This weekly column offers opinions on the latest pharmaceutical industry news.
The holidays came early for the pharmaceutical industry this year.
With Donald Trump elected to the White House and Republicans controlling Congress, the companies that make your medicines can expect a friendlier environment in which to operate. And investors quickly responded by boosting drug and biotech stocks.
So what lies ahead? Here are a few predictions:
FDA will stand for Faster Drug Approvals
Many Republicans would like to speed the Food and Drug Administration process for getting new medicines to patients. That’s going to remain a high priority.
All one has to do is look at the health care page on Trump’s transition website, which late last week made clear that change is in the offing with this one sentence: “Reform the Food and Drug Administration, to put greater focus on the need of patients for new and innovative medical products.”
“This is a key issue,” said Ramsey Baghdadi, cofounder of Prevision Policy, a health care consulting firm.
How the Republicans will accomplish this goal is uncertain. The House has passed a bill to speed approvals, among many other things, but a similar effort in the Senate has stalled while Congress waits for the new administration’s priorities. Any push to accelerate FDA review would delight patient groups, investors, and, of course, drug makers.
Meanwhile, expect pressure on the FDA to issue rules allowing drugs to be marketed for unapproved uses. Drug makers have long complained that their free speech rights are being limited and believe court rulings are on their side. In fact, there was a two-day meeting at the FDA last week where companies and consumers sounded off.
And plan on having a new FDA commissioner. Dr. Robert Califf may be seen as sympathetic to the pharmaceutical industry, but he is an Obama appointee.
Drug makers will have more leeway on pricing
A big bet now is that the Trump administration will not be as aggressive in tackling prescription drug prices as a Clinton administration might have been.
With Republicans in control of both chambers, it seems unlikely that legislation would pass allowing Medicare to negotiate drug prices or Americans to import medicines to save money. The same thing goes for any bill that would require drug makers to justify pricing or disclose costs.
Even so, the issue isn’t going to disappear. A recent Kaiser Family Foundation poll found that 63 percent of Americans want the government to take action to lower drug costs. Some state legislators are making noise about reviving or introducing bills to reduce prices.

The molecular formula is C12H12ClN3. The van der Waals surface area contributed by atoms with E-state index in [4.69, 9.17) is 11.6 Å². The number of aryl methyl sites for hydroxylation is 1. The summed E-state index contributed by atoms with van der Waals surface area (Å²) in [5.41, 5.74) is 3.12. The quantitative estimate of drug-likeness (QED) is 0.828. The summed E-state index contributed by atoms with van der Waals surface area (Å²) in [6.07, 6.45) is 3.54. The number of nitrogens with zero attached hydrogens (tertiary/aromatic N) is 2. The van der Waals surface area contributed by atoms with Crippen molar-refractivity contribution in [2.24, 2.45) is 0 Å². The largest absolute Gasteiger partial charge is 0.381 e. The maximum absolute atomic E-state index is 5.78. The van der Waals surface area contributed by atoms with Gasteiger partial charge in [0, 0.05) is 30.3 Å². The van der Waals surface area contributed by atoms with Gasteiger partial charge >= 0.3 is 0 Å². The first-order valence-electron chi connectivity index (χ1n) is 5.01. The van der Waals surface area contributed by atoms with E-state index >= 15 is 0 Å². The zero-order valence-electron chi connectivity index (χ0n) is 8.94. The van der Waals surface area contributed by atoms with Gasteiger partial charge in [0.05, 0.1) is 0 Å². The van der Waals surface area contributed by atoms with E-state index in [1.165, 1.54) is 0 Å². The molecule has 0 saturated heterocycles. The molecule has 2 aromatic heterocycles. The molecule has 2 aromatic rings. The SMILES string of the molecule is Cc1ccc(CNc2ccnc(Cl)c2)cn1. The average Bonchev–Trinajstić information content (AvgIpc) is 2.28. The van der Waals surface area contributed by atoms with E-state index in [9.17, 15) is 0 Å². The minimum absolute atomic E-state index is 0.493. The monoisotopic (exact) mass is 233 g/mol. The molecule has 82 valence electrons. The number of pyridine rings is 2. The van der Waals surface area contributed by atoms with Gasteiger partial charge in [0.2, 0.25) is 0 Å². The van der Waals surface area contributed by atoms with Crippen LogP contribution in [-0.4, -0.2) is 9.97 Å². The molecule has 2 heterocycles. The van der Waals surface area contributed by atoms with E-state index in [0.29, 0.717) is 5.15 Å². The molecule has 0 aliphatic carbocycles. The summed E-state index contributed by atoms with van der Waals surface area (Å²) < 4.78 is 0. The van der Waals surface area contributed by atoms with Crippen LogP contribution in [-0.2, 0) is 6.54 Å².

For a president with a populist base — and a seemingly populist streak — the public anger may be hard to ignore. Moreover, Trump can be a wild card. He did sound off, albeit briefly, about prescription drug prices during the campaign. And he’s yet to issue any policy proposals.
“He’s against price controls and surrounded himself with pro-industry advisers, but he may not be against allowing Medicare to negotiate,” said Brook Baker, a professor at Northeastern University School of Law and a senior policy analyst for Health GAP, a group that advocates for wider access to medicines. “But it’s hard to know. He may not do anything.”
Friendly tax policies are on the way
Another key piece of the Trump plan is tax reform. Again, the Trump team is short on details, but one plan floating around is to allow companies to repatriate money parked overseas and pay taxes of only 10 percent or less, instead of 35 percent.
This could be a holiday, of sorts, for drug makers.
“There’s no doubt that part of the tax reform plan is to bring that money back here,” said Ira Loss of Washington Analysis, who tracks the industry. “The industry will be thrilled because there are huge amounts of money overseas.”
Evercore ISI analyst John Scotti estimates that nine big drug and biotech companies have a combined $120 billion in overseas cash. The list includes Merck, Pfizer, Bristol-Myers Squibb, Celgene, Gilead Sciences, Amgen, Eli Lilly, Biogen, and AbbVie.
The companies could use that money for any number of things, such as funding mergers and acquisitions, which can be a preferred growth strategy rather than investing more in research and development. They could also buy back shares or boost dividends, moves that warm the hearts of investors.
Of course, these are the proverbial early days, and all expectations — including mine — are subject to change. Remember that Trump is a political novice — who is also prone to changing his mind more often than some toddlers.
Nonetheless, the pharmaceutical industry is poised to make some notable gains with his election. And that’s something few would have predicted just a week ago.